San Francisco 49ers Offense Will Be Strong in 2012, Regardless of Rookies
In the 2012 NFL draft, the 49ers selected a wide receiver—just like most of the nation assumed. Usually, when a team selects a wide receiver in the first round, it expects him to contribute right away, but the situation in San Francisco is a little different for A.J. Jenkins.
Right now, the rookie wideout has a strong supporting cast that he has already taken advantage of by learning from polished veterans. His ears are perhaps a bigger weapon than his hands; he is absorbing all the nuances—big and small—of being a professional.
Jenkins is a first-round talent that will likely be used situationally and, like Aldon Smith, will be put in a position to have success early and build confidence.
Jenkins has all of the physical tools to get it done, and his approach thus far has revealed that he has the proper mindset to complement them. His collective attributes led to a high level of success on the field in college, and it's a formula that has worked for many in the NFL. He is fast and athletic, humble and focused, and seems to have the will to try to be great.
The 49ers offense is built of individuals who are used to carrying the offense and have all, at one point or another, been the centerpiece to an offensive attack. 49ers players like Randy Moss, Vernon Davis, Frank Gore, LaMichael James and A.J. Jenkins all contributing together will make for a very potent offensive attack.
Individually, these players have done great things in the past, and together, they will do great things in the future.
Moss is a surefire Hall of Famer who has proved to be unstoppable when he wants to be. On every team he has played for, opposing defenses made Moss priority No. 1—even when he played with Cris Carter.
He is a trendsetter as far as hybrid tight ends go.
Davis set the record for most touchdowns by a tight end (13) in 2009 with a shaky offense that didn't quite have a handle on things. From a physical standpoint, he is the combination of a linebacker and a wide receiver with the capacity to take over a game from the tight end position.
San Francisco's tailback is a multi-selection Pro Bowler and the all-time leading rusher for the 49ers.
In seven NFL seasons, Gore has broken 1,000 yards on the ground five times—the two times he didn't, Gore played incomplete seasons with limited carries. Since his inception into the league, Gore has been one of the league's best running backs.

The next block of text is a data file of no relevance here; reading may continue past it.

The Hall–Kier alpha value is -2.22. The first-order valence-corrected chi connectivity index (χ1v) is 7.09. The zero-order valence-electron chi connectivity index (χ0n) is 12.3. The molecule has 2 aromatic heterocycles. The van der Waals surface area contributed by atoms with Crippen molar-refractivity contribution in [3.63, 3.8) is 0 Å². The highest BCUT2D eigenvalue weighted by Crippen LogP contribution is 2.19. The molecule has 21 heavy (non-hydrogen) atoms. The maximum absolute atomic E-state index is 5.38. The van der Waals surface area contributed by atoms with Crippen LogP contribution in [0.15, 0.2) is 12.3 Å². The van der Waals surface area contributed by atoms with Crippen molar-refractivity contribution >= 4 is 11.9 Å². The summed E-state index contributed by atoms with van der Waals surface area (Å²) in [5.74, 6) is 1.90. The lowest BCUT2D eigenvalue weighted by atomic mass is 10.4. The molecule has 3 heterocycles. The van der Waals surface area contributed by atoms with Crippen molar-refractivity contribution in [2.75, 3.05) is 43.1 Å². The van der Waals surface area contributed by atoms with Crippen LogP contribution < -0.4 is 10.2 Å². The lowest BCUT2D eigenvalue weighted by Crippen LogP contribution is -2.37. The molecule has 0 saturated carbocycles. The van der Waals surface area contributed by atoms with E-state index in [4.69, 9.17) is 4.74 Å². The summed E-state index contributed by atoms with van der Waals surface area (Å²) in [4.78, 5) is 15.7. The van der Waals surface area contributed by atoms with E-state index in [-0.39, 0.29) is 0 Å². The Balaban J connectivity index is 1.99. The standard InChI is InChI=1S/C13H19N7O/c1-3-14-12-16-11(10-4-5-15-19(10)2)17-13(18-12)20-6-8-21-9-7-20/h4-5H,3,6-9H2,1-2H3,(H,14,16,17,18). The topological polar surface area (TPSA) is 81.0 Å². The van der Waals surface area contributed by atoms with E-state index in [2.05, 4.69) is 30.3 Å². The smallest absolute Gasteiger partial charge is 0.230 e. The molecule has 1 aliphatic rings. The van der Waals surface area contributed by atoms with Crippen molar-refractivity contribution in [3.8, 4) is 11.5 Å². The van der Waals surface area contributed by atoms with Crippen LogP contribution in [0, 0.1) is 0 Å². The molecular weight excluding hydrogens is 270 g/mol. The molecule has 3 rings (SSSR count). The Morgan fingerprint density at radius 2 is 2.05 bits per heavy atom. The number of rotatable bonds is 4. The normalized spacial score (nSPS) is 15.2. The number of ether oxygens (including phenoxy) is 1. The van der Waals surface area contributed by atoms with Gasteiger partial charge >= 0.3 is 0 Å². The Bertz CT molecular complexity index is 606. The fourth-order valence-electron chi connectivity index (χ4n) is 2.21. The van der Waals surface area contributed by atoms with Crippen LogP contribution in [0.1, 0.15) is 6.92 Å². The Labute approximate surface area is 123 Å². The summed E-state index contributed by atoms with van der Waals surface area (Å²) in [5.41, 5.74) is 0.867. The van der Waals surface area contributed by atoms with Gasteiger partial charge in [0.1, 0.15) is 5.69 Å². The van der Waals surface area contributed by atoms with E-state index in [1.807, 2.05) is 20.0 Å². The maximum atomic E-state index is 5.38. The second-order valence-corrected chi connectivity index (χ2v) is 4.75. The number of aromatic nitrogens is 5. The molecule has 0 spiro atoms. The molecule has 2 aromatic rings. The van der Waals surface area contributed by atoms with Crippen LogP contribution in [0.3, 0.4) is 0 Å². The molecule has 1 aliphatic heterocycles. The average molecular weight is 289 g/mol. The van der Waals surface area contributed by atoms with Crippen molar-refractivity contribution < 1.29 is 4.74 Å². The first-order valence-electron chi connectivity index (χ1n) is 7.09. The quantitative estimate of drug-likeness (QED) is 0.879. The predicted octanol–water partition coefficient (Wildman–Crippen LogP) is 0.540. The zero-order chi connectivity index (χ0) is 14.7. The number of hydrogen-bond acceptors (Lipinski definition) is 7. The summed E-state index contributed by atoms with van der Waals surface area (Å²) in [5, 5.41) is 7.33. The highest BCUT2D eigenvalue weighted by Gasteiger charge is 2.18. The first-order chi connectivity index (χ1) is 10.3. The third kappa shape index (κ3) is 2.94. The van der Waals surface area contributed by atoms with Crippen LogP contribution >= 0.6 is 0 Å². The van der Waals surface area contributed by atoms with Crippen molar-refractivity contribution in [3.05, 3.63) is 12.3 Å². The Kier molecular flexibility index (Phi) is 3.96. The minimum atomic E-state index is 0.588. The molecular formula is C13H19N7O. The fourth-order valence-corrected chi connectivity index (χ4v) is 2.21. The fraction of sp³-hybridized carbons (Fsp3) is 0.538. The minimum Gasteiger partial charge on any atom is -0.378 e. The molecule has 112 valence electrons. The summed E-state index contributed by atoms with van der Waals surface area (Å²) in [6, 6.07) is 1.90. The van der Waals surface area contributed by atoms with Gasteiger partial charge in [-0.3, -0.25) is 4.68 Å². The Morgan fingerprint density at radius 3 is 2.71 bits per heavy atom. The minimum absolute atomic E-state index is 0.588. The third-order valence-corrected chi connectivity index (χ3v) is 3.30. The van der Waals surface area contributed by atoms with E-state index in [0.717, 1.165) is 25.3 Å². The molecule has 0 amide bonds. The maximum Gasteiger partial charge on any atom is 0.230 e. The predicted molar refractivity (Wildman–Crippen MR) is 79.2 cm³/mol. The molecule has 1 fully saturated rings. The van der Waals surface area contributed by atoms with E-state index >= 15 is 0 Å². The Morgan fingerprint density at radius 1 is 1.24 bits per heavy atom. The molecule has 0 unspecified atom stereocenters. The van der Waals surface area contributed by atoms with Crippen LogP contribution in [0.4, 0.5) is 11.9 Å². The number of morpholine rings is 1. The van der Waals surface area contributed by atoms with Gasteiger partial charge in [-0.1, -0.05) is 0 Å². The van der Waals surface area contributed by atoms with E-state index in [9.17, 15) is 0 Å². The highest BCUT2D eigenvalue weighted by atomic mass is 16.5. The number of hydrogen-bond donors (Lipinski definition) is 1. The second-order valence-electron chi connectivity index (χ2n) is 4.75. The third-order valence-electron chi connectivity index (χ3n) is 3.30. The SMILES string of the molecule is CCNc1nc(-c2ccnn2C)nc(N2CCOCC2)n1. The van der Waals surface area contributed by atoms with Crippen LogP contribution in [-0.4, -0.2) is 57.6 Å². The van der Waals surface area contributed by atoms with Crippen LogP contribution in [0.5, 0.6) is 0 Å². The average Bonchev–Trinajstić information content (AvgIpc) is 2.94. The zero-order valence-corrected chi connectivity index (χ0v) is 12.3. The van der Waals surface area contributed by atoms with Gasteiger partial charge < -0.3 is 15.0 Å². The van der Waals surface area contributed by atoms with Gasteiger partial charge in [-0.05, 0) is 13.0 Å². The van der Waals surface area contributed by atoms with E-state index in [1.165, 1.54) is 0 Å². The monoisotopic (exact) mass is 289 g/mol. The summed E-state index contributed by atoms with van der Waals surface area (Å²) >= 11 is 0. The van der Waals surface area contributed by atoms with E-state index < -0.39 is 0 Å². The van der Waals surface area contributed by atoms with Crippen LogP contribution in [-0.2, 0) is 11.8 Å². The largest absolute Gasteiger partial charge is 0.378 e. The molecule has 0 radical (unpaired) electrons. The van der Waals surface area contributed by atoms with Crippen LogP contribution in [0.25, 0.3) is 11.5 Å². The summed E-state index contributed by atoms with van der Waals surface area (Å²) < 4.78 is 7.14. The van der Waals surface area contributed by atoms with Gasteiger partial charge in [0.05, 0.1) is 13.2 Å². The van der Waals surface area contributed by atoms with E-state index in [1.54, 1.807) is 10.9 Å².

In his final year at Oregon, James ran for a school-record 1,805 yards and became the school's all-time leading rusher.
In his time as a collegiate, James posted 5,082 career rushing yards, which made him second in Pac-12 history and 14th in NCAA history. James was consistently one of the leaders in rushing for most of his college career.
The Illinois wide receiver's senior numbers (1,166 yards) were good enough for second in the Big Ten and 11th best in the NCAA Division I FBS players.
Jenkins was the focal point of the Fighting Illini offense and still produced despite the attention he was getting from defenses.
The Bottom Line
Jenkins will not be the sole focus for opposing defenses by a long shot—and neither will James.
Similarly, with names like Patrick Willis, Justin Smith and Carlos Rogers, last year's first-rounder, Aldon Smith, wasn't the sole focus on defense. Jim Harbaugh and company will likely try to implement the same surroundings on offense for Jenkins in year one.
The 49ers rookies will get some real opportunistic reps on game day in 2012, even though they are newbies at loaded position groups.
This team distributes the ball well on offense, creatively allowing a number of playmakers to get their hands on the ball. The time to shine for the offensive rookies will come, and when it does, the youngsters will take full advantage.
The 49ers coaching staff strategizes accordingly, to put their players in the best-case scenario to succeed—it's all a part of their collective team effort. Any concerns about Jenkins already are just silly because, as it stands, San Francisco has more than enough weapons to bring home a sixth Lombardi Trophy.
And it hasn't bothered the rookie whatsoever, as I pointed out in a previous article.
The additions of A.J. Jenkins and LaMichael James were about depth and building toward the future.
Whether or not they are ready to be No. 1 options by Week 1 is irrelevant because they won't be asked to.
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